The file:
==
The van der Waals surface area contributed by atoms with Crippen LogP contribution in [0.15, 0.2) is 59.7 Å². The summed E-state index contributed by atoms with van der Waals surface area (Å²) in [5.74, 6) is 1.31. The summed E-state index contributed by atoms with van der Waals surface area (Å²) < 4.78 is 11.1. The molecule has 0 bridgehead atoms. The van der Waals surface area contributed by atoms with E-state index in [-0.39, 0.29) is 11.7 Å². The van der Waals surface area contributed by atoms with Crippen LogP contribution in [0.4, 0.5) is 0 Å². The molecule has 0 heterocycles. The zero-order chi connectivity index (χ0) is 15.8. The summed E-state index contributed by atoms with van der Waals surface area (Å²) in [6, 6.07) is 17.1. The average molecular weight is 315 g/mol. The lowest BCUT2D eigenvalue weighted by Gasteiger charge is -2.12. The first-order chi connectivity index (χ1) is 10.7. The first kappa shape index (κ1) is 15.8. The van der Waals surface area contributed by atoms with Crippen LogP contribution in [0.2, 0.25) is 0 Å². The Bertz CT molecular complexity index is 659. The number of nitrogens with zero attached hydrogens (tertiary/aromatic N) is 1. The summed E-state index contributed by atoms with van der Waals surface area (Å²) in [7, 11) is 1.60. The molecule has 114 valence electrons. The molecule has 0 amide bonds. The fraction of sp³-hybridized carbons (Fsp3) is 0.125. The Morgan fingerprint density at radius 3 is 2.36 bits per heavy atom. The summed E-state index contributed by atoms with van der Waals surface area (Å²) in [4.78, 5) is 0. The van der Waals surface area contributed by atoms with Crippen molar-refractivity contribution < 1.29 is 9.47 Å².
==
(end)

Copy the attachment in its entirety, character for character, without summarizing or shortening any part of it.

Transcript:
The van der Waals surface area contributed by atoms with Crippen LogP contribution in [0.15, 0.2) is 59.7 Å². The summed E-state index contributed by atoms with van der Waals surface area (Å²) in [5.74, 6) is 1.31. The summed E-state index contributed by atoms with van der Waals surface area (Å²) < 4.78 is 11.1. The molecule has 0 bridgehead atoms. The van der Waals surface area contributed by atoms with E-state index in [-0.39, 0.29) is 11.7 Å². The van der Waals surface area contributed by atoms with Crippen LogP contribution in [0.4, 0.5) is 0 Å². The molecule has 0 heterocycles. The zero-order chi connectivity index (χ0) is 15.8. The summed E-state index contributed by atoms with van der Waals surface area (Å²) in [6, 6.07) is 17.1. The average molecular weight is 315 g/mol. The lowest BCUT2D eigenvalue weighted by Gasteiger charge is -2.12. The first-order chi connectivity index (χ1) is 10.7. The first kappa shape index (κ1) is 15.8. The van der Waals surface area contributed by atoms with Crippen LogP contribution in [0.2, 0.25) is 0 Å². The Bertz CT molecular complexity index is 659. The number of nitrogens with zero attached hydrogens (tertiary/aromatic N) is 1. The summed E-state index contributed by atoms with van der Waals surface area (Å²) in [7, 11) is 1.60. The molecule has 114 valence electrons. The molecule has 0 amide bonds. The fraction of sp³-hybridized carbons (Fsp3) is 0.125. The Morgan fingerprint density at radius 3 is 2.36 bits per heavy atom. The summed E-state index contributed by atoms with van der Waals surface area (Å²) in [4.78, 5) is 0. The van der Waals surface area contributed by atoms with Crippen molar-refractivity contribution < 1.29 is 9.47 Å².